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Achoo! A Guide to Summer Allergies in Your Area

By Vicki Santillano
8/22/2013 1:25:43 PM

Summer brings days filled with sunshine, BBQs, poolside parties, and many other activities guaranteed to put smiles on our faces. Unfortunately, all of that outdoor time usually means the onslaught of runny and stuffy noses, watery and itchy eyes, hives, itchy skin, coughing, and painful sinus pressure. According to the American Academy of Allergy Asthma and Immunology, over fifty million people suffer from allergies every year. What specific allergens affect us depends on where we live in the country. Now's the time to find out what allergens to look out for and how to combat their affects so that our season is sneeze-free.

Photo courtesy of Alexandru Razvan Cofaru

According to this regional allergy guide, the U.S. is divided into eight sections based on allergens and pollination times. During the late spring and summer months, tree pollination is ending, ushering in grass and weed pollen season and a host of allergy symptoms.

Pacific

California, Oregon, and Washington's tree (walnut, rye, and cedar) pollination season ends at the beginning of July. Grasses like bluegrass, Bermuda grass, orchard, wheat grass, and sweet vernal start spreading their seeds in March and don't stop until November. Ragweed, sage, and chenopod can also cause problems all the way until November.

Southwest

In Texas and Oklahoma, troublesome trees like cedar, oak, and elm pollinate until June. Grass season, which includes culprits like Bermuda and quack grass, lasts until September. Similar to the Pacific region, ragweed and chenopod are the main weed allergens in these states.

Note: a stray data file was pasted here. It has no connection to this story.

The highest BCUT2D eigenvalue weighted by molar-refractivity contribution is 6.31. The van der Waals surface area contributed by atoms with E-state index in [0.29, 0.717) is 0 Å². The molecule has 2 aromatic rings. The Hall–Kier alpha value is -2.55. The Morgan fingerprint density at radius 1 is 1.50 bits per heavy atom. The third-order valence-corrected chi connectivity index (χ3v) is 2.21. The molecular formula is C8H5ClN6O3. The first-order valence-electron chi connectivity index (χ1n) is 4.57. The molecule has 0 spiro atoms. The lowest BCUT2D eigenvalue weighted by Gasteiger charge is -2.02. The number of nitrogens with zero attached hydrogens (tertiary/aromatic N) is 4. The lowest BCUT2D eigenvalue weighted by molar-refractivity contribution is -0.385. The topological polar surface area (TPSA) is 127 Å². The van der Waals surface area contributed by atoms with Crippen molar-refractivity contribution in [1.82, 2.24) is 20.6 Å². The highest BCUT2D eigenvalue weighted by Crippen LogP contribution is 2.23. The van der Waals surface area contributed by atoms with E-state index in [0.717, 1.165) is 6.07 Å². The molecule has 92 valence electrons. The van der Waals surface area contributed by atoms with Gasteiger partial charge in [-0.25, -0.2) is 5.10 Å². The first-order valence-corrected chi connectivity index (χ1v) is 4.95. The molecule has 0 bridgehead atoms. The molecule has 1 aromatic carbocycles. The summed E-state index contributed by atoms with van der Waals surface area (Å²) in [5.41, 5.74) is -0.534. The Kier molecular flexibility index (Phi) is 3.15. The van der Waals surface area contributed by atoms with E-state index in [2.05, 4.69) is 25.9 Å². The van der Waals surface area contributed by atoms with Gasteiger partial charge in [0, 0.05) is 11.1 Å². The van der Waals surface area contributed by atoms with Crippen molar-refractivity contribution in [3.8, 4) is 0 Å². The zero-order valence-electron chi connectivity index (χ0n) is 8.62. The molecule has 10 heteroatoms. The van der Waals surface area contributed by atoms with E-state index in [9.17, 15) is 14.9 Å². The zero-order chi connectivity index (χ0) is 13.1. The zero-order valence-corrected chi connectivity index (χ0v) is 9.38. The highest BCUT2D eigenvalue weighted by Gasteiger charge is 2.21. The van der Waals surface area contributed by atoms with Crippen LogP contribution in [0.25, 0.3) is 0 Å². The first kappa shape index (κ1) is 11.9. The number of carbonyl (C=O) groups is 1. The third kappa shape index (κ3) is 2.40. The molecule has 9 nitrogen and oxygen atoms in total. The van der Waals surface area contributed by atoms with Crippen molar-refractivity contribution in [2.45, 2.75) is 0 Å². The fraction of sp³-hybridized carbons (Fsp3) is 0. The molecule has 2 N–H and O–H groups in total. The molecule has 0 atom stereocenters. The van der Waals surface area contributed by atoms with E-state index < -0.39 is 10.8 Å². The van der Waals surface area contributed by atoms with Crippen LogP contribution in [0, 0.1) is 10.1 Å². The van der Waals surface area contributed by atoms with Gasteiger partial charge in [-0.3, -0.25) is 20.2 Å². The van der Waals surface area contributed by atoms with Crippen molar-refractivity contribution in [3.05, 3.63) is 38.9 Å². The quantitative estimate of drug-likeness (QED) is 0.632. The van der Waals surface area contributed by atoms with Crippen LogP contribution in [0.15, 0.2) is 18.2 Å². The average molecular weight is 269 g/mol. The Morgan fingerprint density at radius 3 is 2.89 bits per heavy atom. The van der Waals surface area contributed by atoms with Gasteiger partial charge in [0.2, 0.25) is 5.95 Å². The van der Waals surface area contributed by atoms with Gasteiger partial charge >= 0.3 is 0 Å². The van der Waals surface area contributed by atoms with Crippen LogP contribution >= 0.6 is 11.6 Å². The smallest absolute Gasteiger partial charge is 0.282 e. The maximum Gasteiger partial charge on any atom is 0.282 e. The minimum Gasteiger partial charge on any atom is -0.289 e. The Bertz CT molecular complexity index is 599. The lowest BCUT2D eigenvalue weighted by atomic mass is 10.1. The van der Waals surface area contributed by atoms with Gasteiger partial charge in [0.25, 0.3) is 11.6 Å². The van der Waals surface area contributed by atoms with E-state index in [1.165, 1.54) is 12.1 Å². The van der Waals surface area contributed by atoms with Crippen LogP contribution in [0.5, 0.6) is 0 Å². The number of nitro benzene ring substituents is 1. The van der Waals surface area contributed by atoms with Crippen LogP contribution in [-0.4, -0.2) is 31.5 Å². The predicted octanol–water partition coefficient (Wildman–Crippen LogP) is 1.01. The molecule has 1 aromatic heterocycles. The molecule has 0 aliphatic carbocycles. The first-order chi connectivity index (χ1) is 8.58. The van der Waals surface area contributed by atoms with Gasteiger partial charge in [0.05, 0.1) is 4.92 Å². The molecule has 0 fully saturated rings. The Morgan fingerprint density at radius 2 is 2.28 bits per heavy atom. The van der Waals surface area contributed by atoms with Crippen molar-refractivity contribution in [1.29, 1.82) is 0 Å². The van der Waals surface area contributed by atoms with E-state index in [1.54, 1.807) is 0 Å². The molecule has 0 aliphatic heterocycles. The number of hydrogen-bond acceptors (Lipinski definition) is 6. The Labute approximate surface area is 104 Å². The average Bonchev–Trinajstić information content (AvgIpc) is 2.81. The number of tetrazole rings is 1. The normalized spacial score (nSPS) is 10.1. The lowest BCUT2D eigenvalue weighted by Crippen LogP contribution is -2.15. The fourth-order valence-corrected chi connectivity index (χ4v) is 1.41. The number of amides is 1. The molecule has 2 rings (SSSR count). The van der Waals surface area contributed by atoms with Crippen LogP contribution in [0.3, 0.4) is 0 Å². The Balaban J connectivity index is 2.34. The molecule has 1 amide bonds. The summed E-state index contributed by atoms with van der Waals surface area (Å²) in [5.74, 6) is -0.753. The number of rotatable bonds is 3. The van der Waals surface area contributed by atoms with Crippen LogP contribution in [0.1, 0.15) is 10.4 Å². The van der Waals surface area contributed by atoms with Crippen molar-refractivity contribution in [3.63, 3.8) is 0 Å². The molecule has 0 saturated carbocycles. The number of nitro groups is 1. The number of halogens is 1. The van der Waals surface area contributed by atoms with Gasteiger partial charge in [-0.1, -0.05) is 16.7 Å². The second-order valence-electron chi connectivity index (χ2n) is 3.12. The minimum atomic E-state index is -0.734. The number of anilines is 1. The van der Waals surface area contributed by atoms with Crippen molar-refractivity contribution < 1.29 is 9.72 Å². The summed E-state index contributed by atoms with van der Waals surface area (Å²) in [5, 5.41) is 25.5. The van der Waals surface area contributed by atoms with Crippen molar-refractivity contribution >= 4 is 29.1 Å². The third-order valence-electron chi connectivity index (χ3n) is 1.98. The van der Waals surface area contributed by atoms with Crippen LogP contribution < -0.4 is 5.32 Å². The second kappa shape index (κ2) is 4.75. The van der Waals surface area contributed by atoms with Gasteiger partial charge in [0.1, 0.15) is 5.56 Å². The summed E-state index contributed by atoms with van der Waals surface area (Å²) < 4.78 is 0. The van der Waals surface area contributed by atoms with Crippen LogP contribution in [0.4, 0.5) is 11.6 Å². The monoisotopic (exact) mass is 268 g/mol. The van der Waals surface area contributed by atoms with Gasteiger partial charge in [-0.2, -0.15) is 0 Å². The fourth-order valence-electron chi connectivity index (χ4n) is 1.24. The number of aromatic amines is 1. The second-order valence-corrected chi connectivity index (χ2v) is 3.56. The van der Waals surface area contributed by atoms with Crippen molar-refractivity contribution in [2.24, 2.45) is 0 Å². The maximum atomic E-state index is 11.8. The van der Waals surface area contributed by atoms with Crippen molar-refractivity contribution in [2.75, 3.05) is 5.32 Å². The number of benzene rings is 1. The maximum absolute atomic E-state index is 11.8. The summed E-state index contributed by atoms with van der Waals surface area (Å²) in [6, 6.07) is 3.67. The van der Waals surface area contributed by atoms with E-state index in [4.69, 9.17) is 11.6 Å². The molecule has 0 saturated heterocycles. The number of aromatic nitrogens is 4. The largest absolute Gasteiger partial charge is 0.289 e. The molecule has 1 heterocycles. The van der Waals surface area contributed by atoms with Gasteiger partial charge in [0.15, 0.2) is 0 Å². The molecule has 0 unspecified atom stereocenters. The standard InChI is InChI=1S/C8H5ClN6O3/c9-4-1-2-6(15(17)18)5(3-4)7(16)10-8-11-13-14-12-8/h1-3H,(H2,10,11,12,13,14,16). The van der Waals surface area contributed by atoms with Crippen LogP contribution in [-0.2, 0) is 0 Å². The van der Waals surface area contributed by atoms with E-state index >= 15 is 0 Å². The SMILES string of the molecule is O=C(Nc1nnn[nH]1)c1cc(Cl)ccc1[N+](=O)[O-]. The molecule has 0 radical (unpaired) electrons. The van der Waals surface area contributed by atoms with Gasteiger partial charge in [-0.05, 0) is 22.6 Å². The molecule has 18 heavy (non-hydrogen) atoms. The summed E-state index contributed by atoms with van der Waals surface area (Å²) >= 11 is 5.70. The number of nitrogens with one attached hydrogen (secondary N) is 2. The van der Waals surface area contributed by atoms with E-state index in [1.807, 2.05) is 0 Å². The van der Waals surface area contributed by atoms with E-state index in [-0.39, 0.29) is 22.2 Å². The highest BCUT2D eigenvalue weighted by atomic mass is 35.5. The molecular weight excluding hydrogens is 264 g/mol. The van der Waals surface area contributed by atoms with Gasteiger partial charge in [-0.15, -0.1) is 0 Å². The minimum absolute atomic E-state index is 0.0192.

Mountain

This region includes Utah, Nevada, Wyoming, Colorado, Montana, and Idaho. May is the last month for maple, cedar, and oak trees to cause allergies here. Starting in April, grasses such as wheat grass, redtop, orchard, and Bermuda begin pollinating and keep going until July. Weed season starts in June, with ragweed and tumbleweed targeting people until fall.

Plains

Like the Mountain area, Nebraska, Kansas, and the Dakotas come to the end of tree season-offenders include birch, hazelnut, oak, and maple-in May, just in time for grasses like wheat grass, brome, and orchard grass to start pollinating. Grass season ends in July, which is when weeds like ragweed, nettle, and plantain take over.

Great Lakes

Minnesota, Michigan, Missouri, Indiana, Wisconsin, Ohio, Iowa, and Illinois deal with pollen from elm, birch, alder, oak, and hickory trees until the end of June. Grasses like rye, Bermuda, redtop, and fescue cause the most allergies between May and July. Mid-summer is when weed season starts here and includes the same problematic weeds as the Plains region.

Desert

People mistakenly think that the desert region is less prone to allergies, but that's a myth. The tree pollination season ends in the spring in New Mexico and Arizona, but grass season, which includes brome, salt grass, rye, and June grass, is in full swing until October. Ragweed, sage, and chenopod began pollinating in March and will continue to do so until December.

South

The Southern states in this region-the Carolinas, West Virginia, Virginia, Florida, Kentucky, Tennessee, Mississippi, Georgia, Alabama, Florida, Louisiana, and Arkansas-have a short tree season that ends in June. However, grass season lasts practically the whole year; Bermuda, redtop, vernal, timothy, and saltgrass are the main allergen sources. Weed pollination starts in June and shares the same offenders as the Great Lakes and Plains regions.

Northeast

In this region (which includes New Hampshire, Maryland, District of Columbia, Rhode Island, Connecticut, New Jersey, New York, Delaware, Vermont, Pennsylvania, and Massachusetts), trees such as oak, juniper, pine, and birch wreck the most allergen havoc from February until June.

During the summer months, mold spores proliferate due to the hotter temperatures and cause allergy symptoms as well. They're found all over the country, particularly in grass, compost, leaf piles, forests, soil, and other wet or damp areas.

So now that we know the types of pollen to blame for our allergies, how can we avoid allergic symptoms as summer edges nearer?

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